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Published: 8/19/2007

Headline on editorial page generates reader criticism

Time to take a few (gentle) slaps at the editorial page editors. Not for their stands on any major political questions of the day, but for issues of grammar, omission, and one case where we really went to the dogs.

Toledoan Daniel Harris was unhappy with a headline The Blade put over one letter that appeared Aug. 8, a letter that criticized Democrats who want an immediate withdrawal from Iraq.

The Blade's headline said, "Democrat posturing won't fool voters." Mr. Harris complained: "As I am sure you know, the use of 'Democrat' as an adjective is a pejorative, a slur that goes back at least to the days of Sen. Joe McCarthy of Red Scare infamy As a Democrat, I found this profoundly offensive."

Historically, he is correct, except that it was Thomas E. Dewey, the twice-unsuccessful Republican presidential nominee, who began using the harsher-sounding "Democrat." The infamous Mr. McCarthy made it better known during his televised red-baiting hearings, and in 1956, Leonard Hall, then Republican National Chairman, said he thought all Republicans should use it.

He dropped the "ic" from Democratic, he said, because "I think their claims that they represent the great mass of the people, and we don't, is a lot of bunk."

However, use of the term backfired on a young Bob Dole when he was running for vice president in 1976. During his televised debate with Walter Mondale, Mr. Dole, himself a grievously wounded World War II veteran, referred to that and other 20th century conflicts as "Democrat wars."

That prompted outrage from some in both parties, especially because of its suggestion that Democrats were somehow warmongers. For a few years after that, there was a lot less use of "Democrat" in place of Democratic.

So then why did The Blade editors use it in this headline? By accident. Newspapers have a dirty little secret. Much of the time, it is not a case of "All the News that's Fit to Print," but one of "All the News That Fits, We Print."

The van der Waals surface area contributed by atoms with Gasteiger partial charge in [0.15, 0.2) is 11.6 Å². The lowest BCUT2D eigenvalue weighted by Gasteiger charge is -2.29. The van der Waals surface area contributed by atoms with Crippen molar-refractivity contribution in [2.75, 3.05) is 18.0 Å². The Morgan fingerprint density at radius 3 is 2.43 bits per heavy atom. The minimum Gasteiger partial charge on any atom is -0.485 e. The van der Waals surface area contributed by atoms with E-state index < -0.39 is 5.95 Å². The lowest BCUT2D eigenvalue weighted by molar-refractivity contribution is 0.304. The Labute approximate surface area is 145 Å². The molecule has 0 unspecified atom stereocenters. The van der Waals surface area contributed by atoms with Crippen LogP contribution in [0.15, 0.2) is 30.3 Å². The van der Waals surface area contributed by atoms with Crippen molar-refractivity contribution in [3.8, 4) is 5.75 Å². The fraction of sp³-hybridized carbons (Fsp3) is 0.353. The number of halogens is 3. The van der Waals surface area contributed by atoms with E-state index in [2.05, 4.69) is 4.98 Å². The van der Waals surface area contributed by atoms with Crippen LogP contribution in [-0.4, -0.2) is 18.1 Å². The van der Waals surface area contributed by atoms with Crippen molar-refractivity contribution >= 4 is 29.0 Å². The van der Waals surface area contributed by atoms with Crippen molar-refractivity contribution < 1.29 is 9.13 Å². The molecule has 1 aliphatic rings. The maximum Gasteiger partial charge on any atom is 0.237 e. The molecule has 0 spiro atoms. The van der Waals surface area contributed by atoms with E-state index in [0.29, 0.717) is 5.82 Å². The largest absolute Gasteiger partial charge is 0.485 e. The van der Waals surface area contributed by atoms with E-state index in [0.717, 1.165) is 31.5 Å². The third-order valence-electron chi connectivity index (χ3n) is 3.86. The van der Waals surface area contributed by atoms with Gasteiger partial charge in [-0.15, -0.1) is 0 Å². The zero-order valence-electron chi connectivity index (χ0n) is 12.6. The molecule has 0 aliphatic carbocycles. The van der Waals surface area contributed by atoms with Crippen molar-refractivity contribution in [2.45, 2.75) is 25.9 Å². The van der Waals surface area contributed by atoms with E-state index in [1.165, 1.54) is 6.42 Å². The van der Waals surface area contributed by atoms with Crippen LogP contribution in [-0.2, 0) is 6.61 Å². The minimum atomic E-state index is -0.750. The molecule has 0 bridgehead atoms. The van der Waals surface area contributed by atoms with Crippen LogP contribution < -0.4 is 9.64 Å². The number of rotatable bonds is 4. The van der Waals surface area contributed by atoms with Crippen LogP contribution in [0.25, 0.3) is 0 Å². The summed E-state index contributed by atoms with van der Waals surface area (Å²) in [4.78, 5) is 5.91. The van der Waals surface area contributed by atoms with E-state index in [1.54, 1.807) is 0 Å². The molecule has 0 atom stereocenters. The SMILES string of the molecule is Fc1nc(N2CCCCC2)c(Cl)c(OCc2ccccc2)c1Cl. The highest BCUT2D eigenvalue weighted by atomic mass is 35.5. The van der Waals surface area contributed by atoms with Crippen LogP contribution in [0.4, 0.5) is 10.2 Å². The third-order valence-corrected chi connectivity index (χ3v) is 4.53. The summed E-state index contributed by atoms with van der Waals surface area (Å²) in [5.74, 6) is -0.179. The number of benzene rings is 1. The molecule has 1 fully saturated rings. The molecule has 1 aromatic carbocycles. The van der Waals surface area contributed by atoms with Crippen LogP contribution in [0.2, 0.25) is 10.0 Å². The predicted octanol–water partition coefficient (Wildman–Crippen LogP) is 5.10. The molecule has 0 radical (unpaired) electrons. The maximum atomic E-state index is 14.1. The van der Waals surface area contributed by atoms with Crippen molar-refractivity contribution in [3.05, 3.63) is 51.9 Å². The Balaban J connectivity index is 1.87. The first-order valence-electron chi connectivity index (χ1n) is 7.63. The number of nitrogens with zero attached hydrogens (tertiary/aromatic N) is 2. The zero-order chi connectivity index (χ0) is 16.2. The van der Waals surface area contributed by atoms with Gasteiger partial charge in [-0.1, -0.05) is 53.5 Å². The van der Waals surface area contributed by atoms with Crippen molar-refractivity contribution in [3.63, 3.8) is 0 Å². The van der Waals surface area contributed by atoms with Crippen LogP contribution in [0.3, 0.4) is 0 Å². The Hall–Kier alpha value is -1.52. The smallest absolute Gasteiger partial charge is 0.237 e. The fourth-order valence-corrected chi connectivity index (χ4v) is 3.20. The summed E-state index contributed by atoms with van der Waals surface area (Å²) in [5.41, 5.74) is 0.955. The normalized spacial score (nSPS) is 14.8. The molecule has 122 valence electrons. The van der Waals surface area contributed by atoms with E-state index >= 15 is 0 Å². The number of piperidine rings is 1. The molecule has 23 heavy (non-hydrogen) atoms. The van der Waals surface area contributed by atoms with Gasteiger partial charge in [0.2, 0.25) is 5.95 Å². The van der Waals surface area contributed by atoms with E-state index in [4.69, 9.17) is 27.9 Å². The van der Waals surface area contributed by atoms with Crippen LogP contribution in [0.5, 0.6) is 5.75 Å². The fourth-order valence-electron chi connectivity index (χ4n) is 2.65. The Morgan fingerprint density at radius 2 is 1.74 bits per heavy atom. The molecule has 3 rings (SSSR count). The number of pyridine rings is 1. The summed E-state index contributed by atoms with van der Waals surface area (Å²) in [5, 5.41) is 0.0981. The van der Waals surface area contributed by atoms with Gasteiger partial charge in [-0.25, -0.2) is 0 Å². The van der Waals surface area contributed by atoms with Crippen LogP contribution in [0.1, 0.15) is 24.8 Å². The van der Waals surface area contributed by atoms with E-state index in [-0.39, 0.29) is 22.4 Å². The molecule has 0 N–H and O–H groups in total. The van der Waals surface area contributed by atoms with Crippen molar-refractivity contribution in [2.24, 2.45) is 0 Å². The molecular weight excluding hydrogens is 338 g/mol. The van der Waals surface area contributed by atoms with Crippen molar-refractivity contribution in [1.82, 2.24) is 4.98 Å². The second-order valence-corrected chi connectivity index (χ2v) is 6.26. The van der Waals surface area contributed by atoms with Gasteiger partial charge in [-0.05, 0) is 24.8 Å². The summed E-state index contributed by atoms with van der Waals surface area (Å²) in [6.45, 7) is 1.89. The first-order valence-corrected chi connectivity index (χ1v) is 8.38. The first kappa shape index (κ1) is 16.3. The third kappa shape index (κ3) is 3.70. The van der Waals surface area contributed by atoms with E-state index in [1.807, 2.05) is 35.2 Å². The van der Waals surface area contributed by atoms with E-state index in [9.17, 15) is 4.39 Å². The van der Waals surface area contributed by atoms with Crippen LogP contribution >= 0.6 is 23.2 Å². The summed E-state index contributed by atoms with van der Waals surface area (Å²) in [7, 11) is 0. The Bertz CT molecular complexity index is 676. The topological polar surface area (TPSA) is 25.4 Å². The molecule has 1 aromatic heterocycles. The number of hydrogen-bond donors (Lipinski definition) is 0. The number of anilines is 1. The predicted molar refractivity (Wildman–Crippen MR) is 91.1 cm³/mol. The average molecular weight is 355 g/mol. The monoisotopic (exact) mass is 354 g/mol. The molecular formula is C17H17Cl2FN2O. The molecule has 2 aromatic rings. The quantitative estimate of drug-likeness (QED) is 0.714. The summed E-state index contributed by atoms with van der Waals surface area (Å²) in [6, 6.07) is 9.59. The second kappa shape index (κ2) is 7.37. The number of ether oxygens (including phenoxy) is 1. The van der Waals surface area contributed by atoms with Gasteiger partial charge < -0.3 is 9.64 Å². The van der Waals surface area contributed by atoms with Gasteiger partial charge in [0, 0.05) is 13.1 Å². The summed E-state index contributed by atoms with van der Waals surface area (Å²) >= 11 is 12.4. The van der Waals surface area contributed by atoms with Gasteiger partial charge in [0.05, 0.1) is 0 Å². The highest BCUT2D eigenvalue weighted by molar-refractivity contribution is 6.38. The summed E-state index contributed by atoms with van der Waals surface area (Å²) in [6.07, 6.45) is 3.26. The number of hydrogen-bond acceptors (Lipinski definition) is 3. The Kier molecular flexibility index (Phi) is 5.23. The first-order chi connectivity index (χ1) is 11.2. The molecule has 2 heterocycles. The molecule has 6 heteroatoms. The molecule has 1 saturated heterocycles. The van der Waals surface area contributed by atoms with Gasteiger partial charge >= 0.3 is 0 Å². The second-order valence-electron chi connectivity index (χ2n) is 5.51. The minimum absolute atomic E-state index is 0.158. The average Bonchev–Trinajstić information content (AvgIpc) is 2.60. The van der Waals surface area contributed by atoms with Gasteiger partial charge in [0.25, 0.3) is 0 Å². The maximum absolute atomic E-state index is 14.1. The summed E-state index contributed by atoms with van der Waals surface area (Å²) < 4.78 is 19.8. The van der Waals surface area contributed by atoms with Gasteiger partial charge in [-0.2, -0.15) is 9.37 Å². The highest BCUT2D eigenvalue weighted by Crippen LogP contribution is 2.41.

The headline writer was trying to write a headline that fit over the space. Dave Shutt, The Blade's editorial director, acknowledged we could have done better, however. "It could have said 'Democratic posture' and still fit and made sense. I missed that one." (We'll give him 20 lashes with a wet headline.)

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An irate Republican reader had a problem with a letter that ran Aug. 14 under the title "Fixing WARN Act is least we can do." The letter, by Robin Weirauch, talked about the Campbell Soup Co.'s Napoleon, Ohio, plant and went on to criticize U.S. Rep. Paul Gillmor for "taking no interest or action to protect the jobs and dignity of the hardworking people" employed there.

The reader (who didn't want his name used) thought it wasn't fair to run that letter without noting that Ms. Weirauch had been Mr. Gillmor's Democratic opponent in 2004 and 2006.

And the reader was absolutely right. This was especially unfortunate because The Blade endorsed her candidacy in both of her losing campaigns. This was not, however, a deliberate omission, but a simple oversight. In the past, Ms. Weirauch's letters have been correctly identified; this one slipped through the cracks. The embarrassed page proofreaders vow to do better.

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Finally, Carol Johnson of Blissfield, Mich., thinks the paper has completely gone to the dogs, at least so far as concerns the misadventures of Toledo Mayor Carty Finkbeiner and his Labrador retriever, Scout.

The mayor took his lumps for leaving Scout - twice - inside his city-leased sport utility vehicle while he was keeping appointments. The Blade wrote an editorial reproving him for what was, indeed, cruelty to his animal.

Part of the editorial said that if he had to leave the dog in the car, "at least he could have left the SUV's engine running and the doors locked, of course."

Ms. Johnson responded: "My problem with that 'wonderful' idea is the picture of a 50-60 pound Lab roaming around in the vehicle with the motor running. All he has to do is sit on, bump, or paw the gearshift lever and he will be driving over someone or something. I hope nobody follows [that] suggestion."

Your ombudsman couldn't agree more. He has had large dogs (in his case collies) all his life and knows whoever wrote that particular editorial is not an owner of a big rambunctious dog. But the nice thing about our species is that we cannot only sit up and beg, but live and learn.

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Anyone with a concern about fairness or accuracy in The Blade is invited to write me, c/o The Blade, 541 N. Superior St., Toledo, OH 43660, or at my Detroit office, 189 Manoogian Hall, Wayne State University, Detroit, MI 48202; call me at 1-888-746-8610, or email me at OMBLADE@aol.com. I cannot promise to address every question in the newspaper, but I do promise that everyone who contacts me with a serious question will get a personal reply.



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